Three days after the 2019 Canadian federal election, NATIONAL and McCarthy Tétrault surveyed 2,100 Canadian voters to better understand the factors that shaped their vote, including how they viewed key moments of the election. In tandem with our analysis of the survey data, we analyzed Google search volume trends for election-related terms and 2.1 million tweets tagged with #ELXN43. Combining survey and online conversation analysis enabled us to corroborate findings and uncover interesting results about what drove the vote in 2019.
In the weeks that followed the election, NATIONAL and McCarthy Tétrault took these survey and digital insight findings on a cross-Canada road show, starting in Vancouver, and moving eastward to Calgary, Toronto, and Montreal. We also added presentations to interested audiences in New York City and London, England. In this blog post, we are highlighting three surprising findings that reveal key insights from our research.
1. Brownface: Intense but short-lived
The revelation that Justin Trudeau appeared in brownface on more than one occasion in the past certainly shocked and offended many Canadians. But how important was it to their voting decisions? Both our survey and search analysis indicate: not very. Of the 2,100 Canadians surveyed, only 11 per cent reported that it mattered a great deal to their vote, while 50 per cent indicated that it was of no importance at all.
Analysis of Canadian Google search volume trends shows a clear spike in search terms related to brownface around the time the story broke in the mainstream media, but a clear leveling off in the days following. It appears that the images from Trudeau’s past were not especially consequential to the vote of most Canadians.
This image shows when election interest spiked in the month preceding the election in Twitter and Google searches.
2. Debates still matter
As television audiences continue to fragment, there has been speculation that real-time “event” viewing, like televised political debates, will become less important to national election narratives. This has led to a great deal of discussion about whether political debates still matter, and if so, how much? Our research suggests that it may be premature to write the obituary for these face-offs. As part of a battery of survey questions about key election moments, we asked participants about the extent to which the first English-language debate, and the first French-language debate, may have factored into their voting decisions. We also correlated these two events (October 7 and October 2, respectively) with online searches and interest.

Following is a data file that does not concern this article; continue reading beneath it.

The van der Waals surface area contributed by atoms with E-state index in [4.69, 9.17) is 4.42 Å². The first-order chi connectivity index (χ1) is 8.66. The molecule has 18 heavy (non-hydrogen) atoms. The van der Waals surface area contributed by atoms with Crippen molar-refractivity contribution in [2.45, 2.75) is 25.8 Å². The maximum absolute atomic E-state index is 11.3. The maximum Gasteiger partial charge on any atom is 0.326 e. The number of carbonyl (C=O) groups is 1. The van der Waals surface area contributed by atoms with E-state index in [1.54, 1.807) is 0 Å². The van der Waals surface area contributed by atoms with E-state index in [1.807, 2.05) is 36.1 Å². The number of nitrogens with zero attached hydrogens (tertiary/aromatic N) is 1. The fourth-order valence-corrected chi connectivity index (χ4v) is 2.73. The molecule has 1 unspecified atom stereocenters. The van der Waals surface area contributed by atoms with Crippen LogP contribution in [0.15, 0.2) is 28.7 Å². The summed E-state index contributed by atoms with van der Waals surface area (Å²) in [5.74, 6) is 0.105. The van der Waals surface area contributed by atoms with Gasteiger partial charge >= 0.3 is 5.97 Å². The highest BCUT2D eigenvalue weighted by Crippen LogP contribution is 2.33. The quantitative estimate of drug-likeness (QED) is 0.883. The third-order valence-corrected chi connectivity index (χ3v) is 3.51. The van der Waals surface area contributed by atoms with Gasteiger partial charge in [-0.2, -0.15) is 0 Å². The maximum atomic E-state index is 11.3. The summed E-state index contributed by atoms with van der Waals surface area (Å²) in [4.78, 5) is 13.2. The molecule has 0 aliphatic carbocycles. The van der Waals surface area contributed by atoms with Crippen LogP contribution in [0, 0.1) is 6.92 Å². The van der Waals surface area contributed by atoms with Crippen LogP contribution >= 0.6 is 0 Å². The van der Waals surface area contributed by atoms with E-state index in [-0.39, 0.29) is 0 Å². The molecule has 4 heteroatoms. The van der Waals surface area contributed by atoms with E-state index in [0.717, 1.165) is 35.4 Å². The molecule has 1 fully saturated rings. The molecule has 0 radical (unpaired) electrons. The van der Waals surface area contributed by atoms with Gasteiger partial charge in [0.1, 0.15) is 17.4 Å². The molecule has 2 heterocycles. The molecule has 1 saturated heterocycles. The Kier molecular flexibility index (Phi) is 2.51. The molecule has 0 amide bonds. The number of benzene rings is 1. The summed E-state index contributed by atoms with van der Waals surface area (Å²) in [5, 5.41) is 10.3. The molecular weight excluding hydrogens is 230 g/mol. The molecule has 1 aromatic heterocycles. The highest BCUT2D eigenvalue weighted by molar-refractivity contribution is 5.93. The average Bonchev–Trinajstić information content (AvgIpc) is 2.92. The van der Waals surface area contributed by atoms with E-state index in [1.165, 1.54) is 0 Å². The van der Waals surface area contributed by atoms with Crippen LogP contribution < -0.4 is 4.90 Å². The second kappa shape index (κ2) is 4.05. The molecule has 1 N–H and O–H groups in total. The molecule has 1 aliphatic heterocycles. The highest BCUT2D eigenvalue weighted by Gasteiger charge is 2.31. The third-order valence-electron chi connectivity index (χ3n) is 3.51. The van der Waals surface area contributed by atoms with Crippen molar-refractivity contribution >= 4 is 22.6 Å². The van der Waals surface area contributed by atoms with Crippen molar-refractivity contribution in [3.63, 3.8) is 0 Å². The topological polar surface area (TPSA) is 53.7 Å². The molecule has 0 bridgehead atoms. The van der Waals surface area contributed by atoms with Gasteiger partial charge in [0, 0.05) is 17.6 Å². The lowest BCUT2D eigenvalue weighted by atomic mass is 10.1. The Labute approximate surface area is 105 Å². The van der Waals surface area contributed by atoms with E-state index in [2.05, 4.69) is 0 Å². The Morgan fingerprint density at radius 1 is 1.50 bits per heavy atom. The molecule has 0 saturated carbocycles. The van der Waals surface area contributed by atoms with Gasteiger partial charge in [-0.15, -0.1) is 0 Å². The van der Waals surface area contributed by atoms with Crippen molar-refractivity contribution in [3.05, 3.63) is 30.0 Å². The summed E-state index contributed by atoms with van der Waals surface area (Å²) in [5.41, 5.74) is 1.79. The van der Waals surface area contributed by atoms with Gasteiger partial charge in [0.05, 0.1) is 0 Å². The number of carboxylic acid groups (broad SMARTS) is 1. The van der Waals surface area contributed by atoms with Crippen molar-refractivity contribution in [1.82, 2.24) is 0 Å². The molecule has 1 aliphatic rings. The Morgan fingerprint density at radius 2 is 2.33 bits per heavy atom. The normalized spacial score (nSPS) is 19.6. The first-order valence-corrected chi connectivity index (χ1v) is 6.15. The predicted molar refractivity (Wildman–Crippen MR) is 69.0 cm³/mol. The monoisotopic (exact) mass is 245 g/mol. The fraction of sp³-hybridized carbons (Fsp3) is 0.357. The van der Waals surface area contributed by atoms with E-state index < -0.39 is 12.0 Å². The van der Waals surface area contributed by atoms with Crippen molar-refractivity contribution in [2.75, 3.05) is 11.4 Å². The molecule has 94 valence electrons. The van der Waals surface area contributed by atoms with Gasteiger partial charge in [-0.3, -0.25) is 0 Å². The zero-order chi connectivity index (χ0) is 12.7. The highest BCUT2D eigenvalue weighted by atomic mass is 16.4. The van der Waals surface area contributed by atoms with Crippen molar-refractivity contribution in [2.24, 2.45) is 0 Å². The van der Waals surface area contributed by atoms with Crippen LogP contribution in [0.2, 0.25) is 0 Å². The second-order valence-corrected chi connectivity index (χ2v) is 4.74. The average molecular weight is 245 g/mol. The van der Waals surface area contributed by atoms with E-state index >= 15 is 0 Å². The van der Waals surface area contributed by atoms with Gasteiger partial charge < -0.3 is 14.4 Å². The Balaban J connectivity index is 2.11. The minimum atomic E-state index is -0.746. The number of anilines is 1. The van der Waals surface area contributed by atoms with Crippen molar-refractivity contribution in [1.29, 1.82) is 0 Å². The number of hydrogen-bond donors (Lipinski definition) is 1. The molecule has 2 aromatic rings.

If you are someone who believes “debates are dead”, the results may surprise you. Across all respondents, nearly 60 per cent reported that the debates mattered at least a little to their vote—and this number was even higher among French-speaking respondents in relation to the French-language leader’s debate (66 per cent). What’s more, the online search analysis and Twitter volume trends supported this pattern—each showed noticeable spikes in activity around the time of every debate. It is our view that debates remain important opportunities for voters to learn about—and discuss—key issues and to help make informed voting decisions.
3. Traditional media still prominent, though media consumption varies across age groups
Anyone with a smartphone knows that election news was practically unavoidable on the Internet and social media. Without question, it is one of the leading ways for Canadians to get news about the election, with 31 per cent calling online and/or social media their primary news source. Traditional media, however, still plays a prominent role in how Canadians consume election news. Among our respondents, about half got news related to the election primarily through television. Perhaps unsurprisingly, this number was significantly higher for those 60 years old and over, at 63 per cent. The implication for campaigns wishing to reach higher-turnout boomers and seniors is that media buys that do not include traditional media like radio and TV are missing out on potential audience.
Federal election 2019 reflects Canada at a technological crossroads of sorts. We noticed behaviours that show Canadian voters taking to online resources—immediately—to research and discuss issues that were topical in the news. Although online forums play an increasingly important role in how Canadians learn about and discuss issues, political debates and traditional media continue to have prominence. By combining survey and digital search data analysis, we developed a robust understanding of how Canadian voters approached #ELXN43, and uncovered a few surprises along the way.
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